my friend and I crossed a 150-2000m wide sea loch in the hebrides last month by placing our backpacks in a survival bag with as much air as we could get in it and twisted and tied to shut round the neck - large orange survival bag easily floated all my gear about 18-20kg (it was a multi day trip). we then had a rubber ring to swim with and towed the gear by a short (5 metres?) rope. Worked brilliant and would be good for short crossings. Main concern was currents but we calculated and timed appropriately. For safety we went for the flood tide, better to be carried inland than out to sea!

all the other solutions we thought of were too unwieldy to carry for the many miles of walking we were also doing either side of the crossing. we had the survival bag and rubber ring already, the latter was insurance probably not necessary but i'd take it again just in case. I wouldve camped and waited if there were strong offshore winds or currents and/or any significant swell.
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Bushcrafter (boy, I've got a lot to say!)
Mar 5, 2018
Swimming thin and tough cordage sells every good boat shop. Use more secure knots with it than you would usually use, they tend to open easier if you use swimming cordage. Splicing is the better way to use it.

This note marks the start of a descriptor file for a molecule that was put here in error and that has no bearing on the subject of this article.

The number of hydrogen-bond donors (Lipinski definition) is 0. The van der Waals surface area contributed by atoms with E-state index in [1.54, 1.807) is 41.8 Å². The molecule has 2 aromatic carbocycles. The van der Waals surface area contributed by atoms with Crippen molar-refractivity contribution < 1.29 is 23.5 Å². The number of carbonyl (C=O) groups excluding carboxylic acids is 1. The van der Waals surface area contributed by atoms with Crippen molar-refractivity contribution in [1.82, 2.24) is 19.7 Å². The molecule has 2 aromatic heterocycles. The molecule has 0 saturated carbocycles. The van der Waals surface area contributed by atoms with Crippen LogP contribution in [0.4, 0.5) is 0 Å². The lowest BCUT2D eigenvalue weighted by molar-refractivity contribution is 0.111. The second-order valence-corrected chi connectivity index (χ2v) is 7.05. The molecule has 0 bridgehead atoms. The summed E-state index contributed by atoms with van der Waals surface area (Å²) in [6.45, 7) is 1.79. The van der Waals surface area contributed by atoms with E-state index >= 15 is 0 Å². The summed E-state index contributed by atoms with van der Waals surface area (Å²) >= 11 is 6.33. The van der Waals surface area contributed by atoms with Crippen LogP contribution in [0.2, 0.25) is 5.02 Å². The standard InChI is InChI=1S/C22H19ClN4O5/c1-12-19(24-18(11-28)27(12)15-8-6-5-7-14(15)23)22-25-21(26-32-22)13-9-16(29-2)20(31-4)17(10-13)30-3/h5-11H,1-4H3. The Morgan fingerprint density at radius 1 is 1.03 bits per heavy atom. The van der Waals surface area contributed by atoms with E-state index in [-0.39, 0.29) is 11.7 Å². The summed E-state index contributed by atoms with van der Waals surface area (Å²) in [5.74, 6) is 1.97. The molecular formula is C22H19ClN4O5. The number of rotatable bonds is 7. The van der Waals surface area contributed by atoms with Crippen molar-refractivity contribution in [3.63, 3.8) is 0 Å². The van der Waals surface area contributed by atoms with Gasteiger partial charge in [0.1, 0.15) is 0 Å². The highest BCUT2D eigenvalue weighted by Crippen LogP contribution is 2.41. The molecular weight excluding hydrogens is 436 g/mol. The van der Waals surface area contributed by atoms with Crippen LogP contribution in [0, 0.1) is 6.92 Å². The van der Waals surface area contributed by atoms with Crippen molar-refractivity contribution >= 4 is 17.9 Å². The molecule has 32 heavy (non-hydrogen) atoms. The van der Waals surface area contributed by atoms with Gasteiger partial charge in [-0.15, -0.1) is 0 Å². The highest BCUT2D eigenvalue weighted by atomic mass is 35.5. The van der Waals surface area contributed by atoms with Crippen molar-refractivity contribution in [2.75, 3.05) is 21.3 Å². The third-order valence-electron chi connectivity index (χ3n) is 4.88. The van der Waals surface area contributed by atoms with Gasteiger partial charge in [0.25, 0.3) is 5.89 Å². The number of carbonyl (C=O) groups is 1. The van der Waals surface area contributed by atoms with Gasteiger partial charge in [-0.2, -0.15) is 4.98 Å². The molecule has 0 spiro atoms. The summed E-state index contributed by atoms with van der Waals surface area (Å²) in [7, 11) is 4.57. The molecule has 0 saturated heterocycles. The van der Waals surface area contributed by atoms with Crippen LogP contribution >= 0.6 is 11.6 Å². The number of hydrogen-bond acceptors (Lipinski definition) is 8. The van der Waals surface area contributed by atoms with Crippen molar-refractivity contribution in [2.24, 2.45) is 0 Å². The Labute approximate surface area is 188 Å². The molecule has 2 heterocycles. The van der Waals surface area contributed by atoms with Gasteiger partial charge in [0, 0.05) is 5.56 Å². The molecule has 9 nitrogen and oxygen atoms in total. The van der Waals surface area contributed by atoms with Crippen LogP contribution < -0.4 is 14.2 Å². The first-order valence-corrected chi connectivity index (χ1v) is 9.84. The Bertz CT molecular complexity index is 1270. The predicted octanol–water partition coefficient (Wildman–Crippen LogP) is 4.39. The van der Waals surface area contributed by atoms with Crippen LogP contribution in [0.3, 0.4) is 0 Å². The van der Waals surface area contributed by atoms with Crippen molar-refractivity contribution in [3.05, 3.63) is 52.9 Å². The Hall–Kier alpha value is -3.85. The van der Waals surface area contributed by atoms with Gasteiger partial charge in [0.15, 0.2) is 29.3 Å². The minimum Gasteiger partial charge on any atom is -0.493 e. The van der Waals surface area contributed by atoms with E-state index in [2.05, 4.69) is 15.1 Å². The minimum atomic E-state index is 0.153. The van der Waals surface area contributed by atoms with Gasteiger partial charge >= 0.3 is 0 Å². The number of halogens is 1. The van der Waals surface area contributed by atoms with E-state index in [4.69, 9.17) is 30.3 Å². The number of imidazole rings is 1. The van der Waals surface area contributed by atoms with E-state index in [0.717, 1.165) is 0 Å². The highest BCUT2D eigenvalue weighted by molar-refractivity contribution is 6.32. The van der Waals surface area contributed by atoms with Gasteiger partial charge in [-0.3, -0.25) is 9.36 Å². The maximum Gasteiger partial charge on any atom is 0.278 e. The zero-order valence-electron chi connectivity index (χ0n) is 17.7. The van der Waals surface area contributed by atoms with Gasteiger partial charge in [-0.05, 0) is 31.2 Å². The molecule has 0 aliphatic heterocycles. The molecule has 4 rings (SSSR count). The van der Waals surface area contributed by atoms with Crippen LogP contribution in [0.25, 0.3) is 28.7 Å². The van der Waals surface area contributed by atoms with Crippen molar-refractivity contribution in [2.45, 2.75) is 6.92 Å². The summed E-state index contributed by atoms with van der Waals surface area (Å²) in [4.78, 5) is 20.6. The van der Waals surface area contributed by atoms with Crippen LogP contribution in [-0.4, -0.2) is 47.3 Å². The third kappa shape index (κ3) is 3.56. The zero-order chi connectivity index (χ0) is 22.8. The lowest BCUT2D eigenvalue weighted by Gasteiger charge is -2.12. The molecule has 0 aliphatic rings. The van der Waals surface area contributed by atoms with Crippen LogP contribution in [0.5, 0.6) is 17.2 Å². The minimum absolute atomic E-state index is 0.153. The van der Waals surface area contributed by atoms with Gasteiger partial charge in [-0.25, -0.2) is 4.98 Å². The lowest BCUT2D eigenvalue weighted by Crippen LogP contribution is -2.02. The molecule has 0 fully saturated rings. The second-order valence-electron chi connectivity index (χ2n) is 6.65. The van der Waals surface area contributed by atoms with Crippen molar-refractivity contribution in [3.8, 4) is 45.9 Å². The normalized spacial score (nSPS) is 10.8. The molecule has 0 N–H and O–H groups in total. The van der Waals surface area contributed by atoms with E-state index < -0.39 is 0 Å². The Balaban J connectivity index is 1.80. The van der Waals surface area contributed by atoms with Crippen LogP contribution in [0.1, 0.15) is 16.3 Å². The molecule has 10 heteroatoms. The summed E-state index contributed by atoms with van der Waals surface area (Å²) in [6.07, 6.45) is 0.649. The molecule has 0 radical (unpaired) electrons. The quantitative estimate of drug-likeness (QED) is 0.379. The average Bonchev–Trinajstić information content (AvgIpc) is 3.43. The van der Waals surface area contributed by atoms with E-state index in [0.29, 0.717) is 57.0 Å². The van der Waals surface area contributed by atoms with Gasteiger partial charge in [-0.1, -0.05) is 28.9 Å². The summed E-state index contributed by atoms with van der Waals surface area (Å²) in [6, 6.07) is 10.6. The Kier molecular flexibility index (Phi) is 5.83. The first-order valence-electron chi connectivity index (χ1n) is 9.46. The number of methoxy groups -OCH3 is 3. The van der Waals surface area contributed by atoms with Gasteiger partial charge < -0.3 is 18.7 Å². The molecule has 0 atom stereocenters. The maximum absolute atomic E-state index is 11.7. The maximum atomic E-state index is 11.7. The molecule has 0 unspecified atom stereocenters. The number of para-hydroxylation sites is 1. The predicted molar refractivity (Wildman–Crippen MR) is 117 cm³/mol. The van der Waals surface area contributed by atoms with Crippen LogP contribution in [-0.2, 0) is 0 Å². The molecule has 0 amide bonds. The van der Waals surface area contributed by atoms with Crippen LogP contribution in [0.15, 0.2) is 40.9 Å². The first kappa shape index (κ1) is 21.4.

(I really don't understand why neraly everybody mentions nearly always parachute cords here. Is this a survival forum for flying personal or what? :confused2: )

I guess an Ortlieb explorer drybag 60 litres will do the job, if not such kind of rucksacks they offer in larger sizes too.

The Ortlieb bags are made in Germany and welded together. Of course you can also take an Asian copy if you don't really need your stuff...


Obviously a large one swims better but is more wind sensible than a smaller one.
I never tried this, so I have no idea which size is needed. I think the faster you swim the larger can be the bag without disturbing the swimmer. But of course it's a question of wind speed. Pulling a rubber boat can become pretty uncomfortable if there is a bit of wind.

I would try out some kind of rubber line in between and use something like rucksack carrying straps. Lifeguard swimmers use such stuff. They just swimm out and get pulled back by the team.

I guess, the easiest and best (in all conditions) is to use the buoancy body like a large foam board, put the chest on it and use professional swimmfins.

Life guard swimmers can become pretty fast with usual airmats and swimmfins. I guess that works with an Ortlieb bag too.


Full Member
Dec 31, 2005
In and around the UK coastline I would strongly not recommend it. I’ve spoke to the guy here who was rescued

He was a fit young man who was unable to swim out of the currents and very nearly died. He tried twice himself.

Buy the packraft, get a canoe. I admire your intentions but unfortunately have come across people who have been unsuccessful in similar activities.